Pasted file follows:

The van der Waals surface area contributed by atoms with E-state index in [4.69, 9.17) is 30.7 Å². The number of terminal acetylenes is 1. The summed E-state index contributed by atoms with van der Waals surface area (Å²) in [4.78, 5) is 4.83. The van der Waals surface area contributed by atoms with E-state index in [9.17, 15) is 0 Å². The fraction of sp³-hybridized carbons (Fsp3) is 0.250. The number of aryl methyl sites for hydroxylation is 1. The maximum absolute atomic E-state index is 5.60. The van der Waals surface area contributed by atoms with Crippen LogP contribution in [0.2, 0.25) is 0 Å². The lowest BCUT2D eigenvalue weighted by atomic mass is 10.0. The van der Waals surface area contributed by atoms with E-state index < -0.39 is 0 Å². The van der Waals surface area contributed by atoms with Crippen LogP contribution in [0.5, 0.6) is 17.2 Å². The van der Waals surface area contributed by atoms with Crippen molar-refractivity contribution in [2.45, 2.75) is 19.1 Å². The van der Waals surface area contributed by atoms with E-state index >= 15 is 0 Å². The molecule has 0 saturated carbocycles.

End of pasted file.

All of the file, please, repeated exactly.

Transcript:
The van der Waals surface area contributed by atoms with E-state index in [4.69, 9.17) is 30.7 Å². The number of terminal acetylenes is 1. The summed E-state index contributed by atoms with van der Waals surface area (Å²) in [4.78, 5) is 4.83. The van der Waals surface area contributed by atoms with E-state index in [9.17, 15) is 0 Å². The fraction of sp³-hybridized carbons (Fsp3) is 0.250. The number of aryl methyl sites for hydroxylation is 1. The maximum absolute atomic E-state index is 5.60. The van der Waals surface area contributed by atoms with Crippen LogP contribution in [0.2, 0.25) is 0 Å². The lowest BCUT2D eigenvalue weighted by atomic mass is 10.0. The van der Waals surface area contributed by atoms with E-state index < -0.39 is 0 Å². The van der Waals surface area contributed by atoms with Crippen LogP contribution in [0.5, 0.6) is 17.2 Å². The van der Waals surface area contributed by atoms with Crippen molar-refractivity contribution in [2.45, 2.75) is 19.1 Å². The van der Waals surface area contributed by atoms with E-state index >= 15 is 0 Å². The molecule has 0 saturated carbocycles.